Internet governance stories require sharp writing to keep them interesting -- I don't think I'm the only one who starts to lose consciousness as soon as the words "Internet Corporation for Assigned Names and Numbers" (ICANN) roll before my eyes. But the Wall Street Journal pulled off a tour de force yesterday with Christopher Rhoads' piece about the looming peril of Internet balkanization. (The Journal article is here; non-subscribers shouldn't have much trouble finding the full text with a little Googling.)
As Paul Vixie, one of the architects of the Internet, writes on his own Web site, "If one of my kids, or anybody anywhere, sits down in front of a Web browser and keys in a URL, it ought to just work. They ought to see the same Web page that anybody else would see, no matter what country they're in or what their ISP wants or what their local church or government wants."
The fact that they do see what anyone else sees is because all Internet traffic ultimately depends on "root servers" that correctly resolve URLs to the correct address. But, says the Journal, alternate "root servers" are increasingly being set up outside of ICANN. In Germany, programmers intent on making a political point in protest of U.S. control over the Internet's root servers set up their own system. Other alternatives include new networks based on non-Roman alphabets, such as Chinese or Arabic.
The fear down the line is that dueling root servers will fragment the Net, which means that you might type a URL into your computer and never get there, perhaps because the Chinese government has cut off access to its own private Internet, or because German rebels have completely lost patience with George W. As a card-carrying Internet universalist, I'll admit that the idea that the Net might not connect everyone and everything fills me with existential angst. I need to be able to e-mail every living being in the Matrix! It is my natural right as a citizen of cyberspace!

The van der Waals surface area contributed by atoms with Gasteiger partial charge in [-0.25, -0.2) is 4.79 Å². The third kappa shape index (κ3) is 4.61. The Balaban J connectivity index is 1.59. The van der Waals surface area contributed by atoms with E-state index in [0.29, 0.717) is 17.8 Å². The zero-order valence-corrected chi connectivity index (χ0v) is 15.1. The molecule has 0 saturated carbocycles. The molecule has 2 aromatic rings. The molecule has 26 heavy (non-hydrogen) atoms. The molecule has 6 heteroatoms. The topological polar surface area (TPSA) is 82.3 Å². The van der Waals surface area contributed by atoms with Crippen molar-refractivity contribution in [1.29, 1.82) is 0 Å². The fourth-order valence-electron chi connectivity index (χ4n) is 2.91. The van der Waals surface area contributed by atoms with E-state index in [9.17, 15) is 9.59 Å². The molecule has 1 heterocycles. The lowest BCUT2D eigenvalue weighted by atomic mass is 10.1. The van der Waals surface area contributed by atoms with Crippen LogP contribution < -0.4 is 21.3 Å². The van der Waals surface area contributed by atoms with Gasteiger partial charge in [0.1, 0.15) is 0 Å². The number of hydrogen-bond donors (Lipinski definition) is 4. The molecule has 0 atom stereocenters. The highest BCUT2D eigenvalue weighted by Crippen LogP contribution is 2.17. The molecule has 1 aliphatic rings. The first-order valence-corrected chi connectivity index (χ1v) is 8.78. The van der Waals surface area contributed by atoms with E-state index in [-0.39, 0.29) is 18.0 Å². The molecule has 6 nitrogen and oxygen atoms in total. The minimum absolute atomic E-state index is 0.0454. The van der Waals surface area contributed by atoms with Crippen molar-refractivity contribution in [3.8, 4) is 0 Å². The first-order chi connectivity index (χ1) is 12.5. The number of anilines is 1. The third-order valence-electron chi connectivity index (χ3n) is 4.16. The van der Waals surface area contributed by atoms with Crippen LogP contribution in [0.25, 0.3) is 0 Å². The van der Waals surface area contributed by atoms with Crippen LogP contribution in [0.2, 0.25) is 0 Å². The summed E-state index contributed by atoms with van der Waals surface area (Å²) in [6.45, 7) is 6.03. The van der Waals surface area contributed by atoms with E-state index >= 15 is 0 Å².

But I'm not quite ready to join the chorus of bloggers screaming, "The Internet is falling, the Internet is falling." For one thing, I think the hype about the pristine glory of the "global" Internet has always been overrated. It's been great from the beinning if you were a English speaker, but for the vast majority of, say, Chinese with minimal English abilities, not so much. Let 'em have their own Internets, I say. There's room for everyone.
But even more fundamentally, there is, in the digital age, an inexorable tendency for networks to become more interconnected, not less. Should the Internet really begin to "balkanize," that will just create an opportunity for people to invent software solutions that, in John Perry Barlow's immortal words, treat the barriers as "a malfunction and route around it." China can do its level best to keep its Great Firewall firm, but if its leaders really are committed to long-term economic growth, I don't see how they will succeed in slicing cyberspace into a feudal anarchy of warring kingdoms.